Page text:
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WERC currently is conducting research on topics such as the following.
Aerodynamic analysis of wind turbines using special small scale turbine models that
share important wake characteristics with utility scale wind turbines. Understanding
the wind turbine wakes is important to improve the siting of individual turbines in
wind farms for optimal output as shown in figure 1. A blade for a 2m rotor was manufactured
by a PhD student and later used in the WINDEE facility (London, Ontario) to measure
the turbine wake.
Most wind farms located in Wyoming are sited in complex terrain including hills, ridges
and valleys. A detailed prediction of the influence of this topographic features on
the local wind resource is important for optimal siting of the wind turbines. Lower
fidelity (Reynolds Averaged Naiver Stokes – RANS) and higher fidelity approaches (Large
Eddy Simulation) have been developed to predict the local wind resource using Computational
Fluid Dynamics (CFD). For example, the Sierra Madre site (see figure 3 near Rawlins,
WY, has been studied and the predicted wind distribution compared to available date
form Met towers. Highly local flow features such as boundary layer separation and recirculation regions
could be predicted as shown in figure 4.
Such predictions are possible using a multiscale modeling approach using different
simulation tools. At the largest scale, we use the Weather Research and forecasting
(WRF) model to predict winds on a continental scale with resolution of about 3km.
The meso-scale WRF results then drive the inflow for an intermediate scale LES (such as shown above) which generates the inflow for the finest level Wind Plant CFd (see figure 5 top right). The Wind Plant CFD is based on fully resolved blades using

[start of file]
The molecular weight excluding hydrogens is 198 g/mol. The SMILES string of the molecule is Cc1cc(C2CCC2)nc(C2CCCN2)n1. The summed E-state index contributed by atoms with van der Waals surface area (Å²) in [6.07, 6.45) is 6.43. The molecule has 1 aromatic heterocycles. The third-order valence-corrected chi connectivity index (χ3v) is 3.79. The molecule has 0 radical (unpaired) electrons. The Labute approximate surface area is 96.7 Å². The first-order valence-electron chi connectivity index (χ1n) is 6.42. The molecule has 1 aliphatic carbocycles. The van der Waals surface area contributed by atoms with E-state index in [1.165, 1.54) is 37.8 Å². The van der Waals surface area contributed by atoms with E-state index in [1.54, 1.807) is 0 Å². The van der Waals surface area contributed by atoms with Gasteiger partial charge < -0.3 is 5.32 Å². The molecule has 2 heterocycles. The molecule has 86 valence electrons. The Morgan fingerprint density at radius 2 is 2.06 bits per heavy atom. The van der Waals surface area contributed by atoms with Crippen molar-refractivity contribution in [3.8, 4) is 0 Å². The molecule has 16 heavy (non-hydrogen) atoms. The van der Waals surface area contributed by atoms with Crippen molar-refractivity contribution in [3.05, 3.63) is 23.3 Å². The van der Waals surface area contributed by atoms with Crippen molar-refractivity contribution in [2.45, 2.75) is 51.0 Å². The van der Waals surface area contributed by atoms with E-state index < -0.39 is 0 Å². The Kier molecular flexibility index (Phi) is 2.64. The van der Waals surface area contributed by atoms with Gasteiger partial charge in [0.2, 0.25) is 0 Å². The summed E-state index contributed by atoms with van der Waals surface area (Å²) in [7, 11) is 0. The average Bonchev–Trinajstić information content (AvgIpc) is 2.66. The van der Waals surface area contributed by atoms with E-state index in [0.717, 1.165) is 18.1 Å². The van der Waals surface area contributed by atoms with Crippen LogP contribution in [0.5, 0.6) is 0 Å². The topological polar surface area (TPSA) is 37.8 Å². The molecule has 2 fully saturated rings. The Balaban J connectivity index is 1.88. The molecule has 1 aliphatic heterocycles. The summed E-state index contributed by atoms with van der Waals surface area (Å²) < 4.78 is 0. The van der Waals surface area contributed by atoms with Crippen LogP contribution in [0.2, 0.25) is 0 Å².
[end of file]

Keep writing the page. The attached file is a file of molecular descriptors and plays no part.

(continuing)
the overset mesh technology as shown see figure 5 top-right for s single 5MW NREL
turbine. Single turbines are then combined to large wind farms to study the wake interaction.
Simulations for a many as 48 wind turbines (figure 5 bottom) have been conducted in the past requiring 1.55 billion degrees of freedom and using 22,464 computer cores in parallel on the NCAR-Wyoming Supercomputer (NWSC).
The primary goal of the Tools Assessing Performance (TAP) project is to enable widespread
adoption of distributed wind (DW) technology by improving resource characterization
capabilities, thereby reducing project performance risk and uncertainty. The team
will develop a computational framework which will allow the DW community to access
the wind resource data and modeling capabilities to perform timely and accurate performance
assessments for DW projects at locations across the U.S. This will ultimately lead
to a reduction in the DW levelized cost of energy (LCOE) and a significant increase in the installed capacity of DW
across the U.S.
A main objective of the TAP project is the development of a freely available national
wind resource dataset for the Contiguous United States (CONUS) for 20 years using
regional scale weather models. This new dataset will replace the existing wind resource
dataset, the WIND Toolkit, that is widely used by the industry for making siting decisions for large scale wind energy
generation plants, and for grid integration. The new dataset will update the WIND
Toolkit to include characterization of wind resources from surface to 80 m above ground
for supporting distributed wind deployment, and to include uncertainty information. The uncertainty of the 20 year dataset will be estimated
from shorter 1-3year ensemble runs.